Are you a veteran? Thankfully, it’s unlikely that a shutdown would affect your VA loans.

6. Getting Your Tax Refund

And, perhaps, the worst of all, depending on the time of year and your specific situation: If you’re waiting for a tax refund from the IRS and the government shuts down, you may have to wait until it reopens to get your money.

Hopefully a shutdown isn’t in the near future — but if it is, now you know what to expect.

Kelly Smith is a junior writer and engagement specialist at The Penny Hoarder. Catch her on Twitter at @keywordkelly.

Senior writer and producer Lisa Rowan also contributed to this post.

This was originally published on The Penny Hoarder, which helps millions of readers worldwide earn and save money by sharing unique job opportunities, personal stories, freebies and more. The Inc. 5000 ranked The Penny Hoarder as the fastest-growing private media company in the U.S. in 2017.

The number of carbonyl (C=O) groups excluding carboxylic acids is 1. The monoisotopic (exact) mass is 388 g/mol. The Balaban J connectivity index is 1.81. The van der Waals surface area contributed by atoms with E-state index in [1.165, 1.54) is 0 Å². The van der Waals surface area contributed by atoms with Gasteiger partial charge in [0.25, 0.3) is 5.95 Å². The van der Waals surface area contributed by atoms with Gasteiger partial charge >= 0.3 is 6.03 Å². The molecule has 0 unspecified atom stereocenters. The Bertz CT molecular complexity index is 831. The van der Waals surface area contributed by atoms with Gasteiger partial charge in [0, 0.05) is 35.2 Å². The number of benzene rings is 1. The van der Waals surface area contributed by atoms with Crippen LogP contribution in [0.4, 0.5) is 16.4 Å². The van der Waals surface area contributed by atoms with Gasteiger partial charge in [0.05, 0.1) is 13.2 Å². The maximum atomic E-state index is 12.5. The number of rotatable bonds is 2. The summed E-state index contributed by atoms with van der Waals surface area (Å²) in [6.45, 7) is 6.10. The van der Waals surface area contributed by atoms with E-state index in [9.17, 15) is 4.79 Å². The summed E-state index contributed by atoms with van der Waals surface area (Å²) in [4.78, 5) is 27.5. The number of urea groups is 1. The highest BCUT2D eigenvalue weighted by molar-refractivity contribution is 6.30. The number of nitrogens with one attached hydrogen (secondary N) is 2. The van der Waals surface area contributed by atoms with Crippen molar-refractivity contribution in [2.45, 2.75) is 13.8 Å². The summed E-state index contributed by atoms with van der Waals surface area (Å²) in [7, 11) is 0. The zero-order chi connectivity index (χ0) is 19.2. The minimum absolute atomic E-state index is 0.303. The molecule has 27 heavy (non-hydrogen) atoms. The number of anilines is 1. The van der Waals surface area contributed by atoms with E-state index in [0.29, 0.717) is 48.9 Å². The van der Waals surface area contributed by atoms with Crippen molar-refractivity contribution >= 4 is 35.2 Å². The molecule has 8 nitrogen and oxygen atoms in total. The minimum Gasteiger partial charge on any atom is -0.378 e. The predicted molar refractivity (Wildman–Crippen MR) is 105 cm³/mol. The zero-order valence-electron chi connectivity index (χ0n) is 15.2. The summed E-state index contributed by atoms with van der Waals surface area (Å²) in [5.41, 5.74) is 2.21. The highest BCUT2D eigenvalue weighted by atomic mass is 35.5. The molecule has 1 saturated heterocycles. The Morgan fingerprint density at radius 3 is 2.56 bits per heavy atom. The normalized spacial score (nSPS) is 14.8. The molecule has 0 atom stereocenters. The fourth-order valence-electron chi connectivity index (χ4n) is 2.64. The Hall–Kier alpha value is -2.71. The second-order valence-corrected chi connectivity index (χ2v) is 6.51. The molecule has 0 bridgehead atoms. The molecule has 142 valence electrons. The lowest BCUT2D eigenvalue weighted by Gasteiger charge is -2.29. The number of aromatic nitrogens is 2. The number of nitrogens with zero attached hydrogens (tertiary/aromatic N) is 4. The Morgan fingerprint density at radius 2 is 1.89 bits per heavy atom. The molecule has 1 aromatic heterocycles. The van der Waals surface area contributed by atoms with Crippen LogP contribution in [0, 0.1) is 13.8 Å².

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Here’s the Last Day You Can Sign Up for Equifax’s Free Credit Monitoring


This was originally published on The Penny Hoarder, which helps millions of readers worldwide earn and save money by sharing unique job opportunities, personal stories, freebies and more. The Inc. 5000 ranked The Penny Hoarder as the fastest-growing private media company in the U.S. in 2017.]]>

When credit reporting bureau Equifax announced in early September 2017 that a security breach may have compromised as many as 143 million Americans’ personal information, chaos ensued.